The real guts of any amp modeler and multieffects plugin are, of course, the amps and effects. Overloud TH1 takes a comprehensive approach to its amp modeling, modeling every channel on the amps that it offers. If that isn't enough, one genuinely innovative feature of TH1 is the “SLR” slider, which allows you to create hybrid amplifiers with characteristics of each amp by dragging the slider from left to right between the two amps selected. This feature works just as well for bringing out subtleties as it does for creating radically new sounds; combining a Recto model's Vintage channel with a Recto model's Modern channel is fun, and so is combining the Soldano model's lead channel with TH1's AC30 model. I should note that I am not sure that TH1 1.1's amp models are, across the board, the best available. Some of the channels modeled are duller than the originals with which I have had experience. However, that is in comparison to the real amps, not with other modelers where TH1 is quite competitive in quality on the whole, with some real stand-outs (Overloud Custom is a superb high-gain amp, and the AC30 sounds great to my ears as well) and some not-so-exciting models (the JCM900 is rather bland without the crisp, raspy quality of the real thing, and the 5150 simulation does not really capture the qualities of the original). To their credit, even the less impressive models show surprising utility when combined with other amplifiers via the SLR slider, but if you're after absolute authenticity in modeling, not every model will fully satisfy.

TH1 1.1 added an additional “VariFire” parameter to the amps which dials in some extra dirt and bite dynamically (for example, even maxed it won't make a Twin into a fire-breathing monster, and clean playing will still be clean, but dig into the strings and it's more like an Evil Twin). The cabinet modeling in TH1 is effective with a number of cabinets and microphones available and the ability to blend between the two microphones seamlessly. I did not find the range of adjustment for the microphones quite as infinitely variable as advertised; there's no microphone tilt feature, for one thing, and different microphone elevations tend to create phase problems that are not resolved by the phase switch on the cabinet sim module. One interesting feature of the cabinet sim module is the “ReSPIRe” button, which kicks in some added thump and punch for a more authentic, lively in-the-room feel.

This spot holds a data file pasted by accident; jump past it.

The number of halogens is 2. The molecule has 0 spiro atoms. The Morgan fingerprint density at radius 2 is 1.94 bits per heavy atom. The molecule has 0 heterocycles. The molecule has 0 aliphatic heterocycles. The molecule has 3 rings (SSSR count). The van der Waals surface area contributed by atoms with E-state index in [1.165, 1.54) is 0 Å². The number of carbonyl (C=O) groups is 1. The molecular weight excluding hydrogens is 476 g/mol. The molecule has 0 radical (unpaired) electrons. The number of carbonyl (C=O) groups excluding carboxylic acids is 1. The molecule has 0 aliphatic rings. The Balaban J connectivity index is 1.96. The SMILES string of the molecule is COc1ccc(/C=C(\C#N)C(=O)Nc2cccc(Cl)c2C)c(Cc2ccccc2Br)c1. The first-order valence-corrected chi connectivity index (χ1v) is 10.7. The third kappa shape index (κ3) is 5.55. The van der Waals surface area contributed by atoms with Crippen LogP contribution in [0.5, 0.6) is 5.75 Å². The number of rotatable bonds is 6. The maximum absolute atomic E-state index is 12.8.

The pedal and effects compliment in TH1 is really astounding for a single program...the reverbs are among the best of their type in any amp simulator...

For those who prefer impulse responses, TH1's update to version 1.1 added a valuable IR loader module, and Kazrog Software (whose product, Recabinet Modern, I reviewed last issue) has worked with Almateq Overloud to package some Recabinet IRs with TH1 1.1. You can load your own IRs as well. I should note that I have never felt that I had to load an IR due to some inadequacy of the cabinet sim, but the option was a user-requested feature and it's impressive that they added it on that basis.

The pedal and effects compliment in TH1 is really astounding for a single program. There are 12 dirt pedals, 8 choruses, 8 delays, 3 compressors, 6 flangers, 4 phasers, 2 pitch effects, 5 reverbs (four drawn from Overloud's commercial reverb plugin, Breverb), 2 tremolos, 4 wah effects, 3 equalizers, a noise reducer, a volume pedal, and an acoustic guitar simulator that sounds pretty darned good. A substantial number of the effects were added in the 1.1 patch. The only effects that I did not find truly impressive are the dirt pedals. It sounds to my ears too much like the fuzzes, the overdrives, and the distortions all have a basically similar sound with only minor variances, not the bigger variances that you would expect going from, for example, a Big Muff Pi to a Metalzone. None of that is to say that they sound bad, mind you, only that they share a similar character with less pronounced differences than you might expect. The modulations are extremely good, the delays are very useful (the ducking delay is a personal favorite), the reverbs are among the best of their type in any amp simulator – certainly Overloud TH1 1.1 wins some due praise for its prodigious and high-quality effects compliment.

Overall, Overloud TH1 1.1 is an impressive program which declares its candidacy for your modeler of choice quite loudly. I have listed its features, both positive and negative, but I have only referenced one very important factor without making it explicit; count how many times I remark on something added in the 1.1 update, and you will begin to understand that Overloud is clearly a company that shows concern for what their users want. In many regards it is impressive, and in very few is it weak. I predict that among you, our readers, who try the software, there will be a fair number of converts who appreciate the merger of the old and the new with an eye always towards keeping the user creatively empowered and in full control.

Price: $349
Pros: Excellent interface, flexible aritechture
Cons: Dirt pedals are not as differentiated as they could be

Filed Under: Reviews, Almateq